Lights, speed at issue after rookie kills bicyclist
Seattle Times staff reporters
Seattle police investigators don't yet know whether a patrol car had its emergency lights on or whether the officer ran a red light when he struck and killed a bicyclist in North Seattle early yesterday, police spokesman Sean O'Donnell said.
The rookie Seattle police officer was on his way to back up another officer when the accident occurred. Police say a number of questions still remain about the predawn crash that killed 31-year-old Joel R. Silvesan.
Among other things, the accident investigation will focus on issues including the traffic signal, the speed of the vehicle, and what emergency signals were used, said police spokeswoman Pam McCammon.
Silvesan's family and friends yesterday remembered a troubled yet talented musician, artist and loving father, and they angrily demanded the truth about the accident.
"I want to know what really happened," his mother, Nancy Silvesan of Toronto, said by phone yesterday before boarding a plane to Seattle. "I won't accept a lie from the police department. I will accept an apology. The police department needs to be held accountable."
Silvesan died at 7:15 a.m. at Harborview Medical Center, just over an hour after he was struck at Aurora Avenue North and North 90th Street.
The police officer, Christopher J. Hansen, 24, suffered minor injuries and was released hours later from Harborview.
Hansen, who joined the force in January 2000, is the son of a 29-year veteran Seattle police sergeant, Jim Hansen, a highly respected member of the department's bomb squad.
Police said Officer Hansen was driving north on Aurora Avenue to back up another officer who had pulled over a driver. Silvesan was pedaling his bicycle, without lights, west on 90th Street.. The collision sent Silvesan flying to the pavement. His crumpled bike landed 150 feet beyond the intersection.
Hansen's patrol car then slammed into Acme Auto Electric, 80 to 100 feet beyond the intersection.
The patrol car was totaled, police spokesman Sean O'Donnell said.
Two men who say they witnessed the crash said Hansen ran a red light. Both men estimated the patrol car's speed at 50 mph or more. Both also said the patrol car did not have its emergency lights or siren on.
O'Donnell also said police aren't sure whether the two men who said they saw the accident were even at the intersection when the crash occurred.
O'Donnell vowed the department would complete a thorough review.
State law says police may drive faster than the speed limit and pass through red lights and stop signs, "so long as he does not endanger life or property." But officers must have emergency lights flashing.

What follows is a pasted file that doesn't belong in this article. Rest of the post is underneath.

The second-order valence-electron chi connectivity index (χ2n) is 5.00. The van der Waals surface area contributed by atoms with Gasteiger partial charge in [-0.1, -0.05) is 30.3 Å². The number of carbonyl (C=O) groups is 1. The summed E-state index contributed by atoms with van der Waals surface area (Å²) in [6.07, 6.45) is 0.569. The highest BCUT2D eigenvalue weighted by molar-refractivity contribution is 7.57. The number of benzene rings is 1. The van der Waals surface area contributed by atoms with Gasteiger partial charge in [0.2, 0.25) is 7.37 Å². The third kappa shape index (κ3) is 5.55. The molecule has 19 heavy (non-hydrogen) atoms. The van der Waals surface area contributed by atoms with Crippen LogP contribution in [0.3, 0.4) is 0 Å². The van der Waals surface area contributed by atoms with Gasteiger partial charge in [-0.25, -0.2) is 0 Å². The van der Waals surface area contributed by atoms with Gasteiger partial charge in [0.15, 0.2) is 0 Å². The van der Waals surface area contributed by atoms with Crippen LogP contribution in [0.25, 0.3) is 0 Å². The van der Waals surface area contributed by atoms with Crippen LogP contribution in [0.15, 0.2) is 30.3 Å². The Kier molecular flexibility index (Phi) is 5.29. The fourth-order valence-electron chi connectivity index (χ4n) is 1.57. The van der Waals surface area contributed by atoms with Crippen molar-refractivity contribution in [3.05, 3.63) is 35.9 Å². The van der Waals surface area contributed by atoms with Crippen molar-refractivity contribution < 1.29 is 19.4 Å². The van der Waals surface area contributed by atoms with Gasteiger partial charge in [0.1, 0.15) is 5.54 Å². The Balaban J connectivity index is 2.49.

But less clear is whether sirens are required. State law says only that they should be used "when necessary to warn others of the emergency nature of the situation."
Seattle police department policy says officers should "drive no faster than reasonably necessary to arrive safely at the scene." "Preliminary indications we're getting is that the actions of the officer were reasonable," said police guild president, Mike Edwards. Meanwhile, Hansen was placed on paid medical leave while the department reviews the accident.
Fellow cops say that the young officer may face a tough time coping with the fatal accident. "One of the biggest fears you have is hitting someone," said one veteran officer. Silvesan grew up in Seattle's Roosevelt neighborhood with a single mother and attended Roosevelt High for a while, then later an alternative high school, his family said.
"He was a brilliant musician and a wonderful human being," his mother said. "But Joel had been struggling his whole life to overcome his alcohol and drug addictions." Those addictions, friends and family said, pulled Silvesan into trouble with the law from an early age. Recently he was homeless, staying with friends when he could. It's unknown whether Silvesan had been drinking before the accident. Toxicology test results won't be back for at least a week.
Despite his troubles, Silvesan played guitar in a local band called Paddlewack, described by the drummer as "an obscure, experimental, psychedelic, possibly schizophrenic, kind of rock band."
"His main life was the art and the music," said Blake Musselman, Paddlewack keyboardist and a childhood friend. "There was no violence in his heart."
And he loved his daughter, 7-year-old Zia Cloud, a golden-haired girl who yesterday said she loved her dad most because he never even raised his voice at her. "We never fight," she said.
"He was just so close to his daughter; they were just so tight," said Zia's mother, Jodi Itman . "He had a real peacefulness to him. He was just a kind soul."
Early yesterday, Silvesan had hopped on his bike and ridden to Musselman's to collect pay for working in his friend's gardening business. Later, he had an appointment with his probation officer.
"He may not have been an esteemed lawyer or the average guy going to a nine-to-five, but he was an artist and a beautiful man," his mother said. "He was struggling with himself, and he wanted to change his life."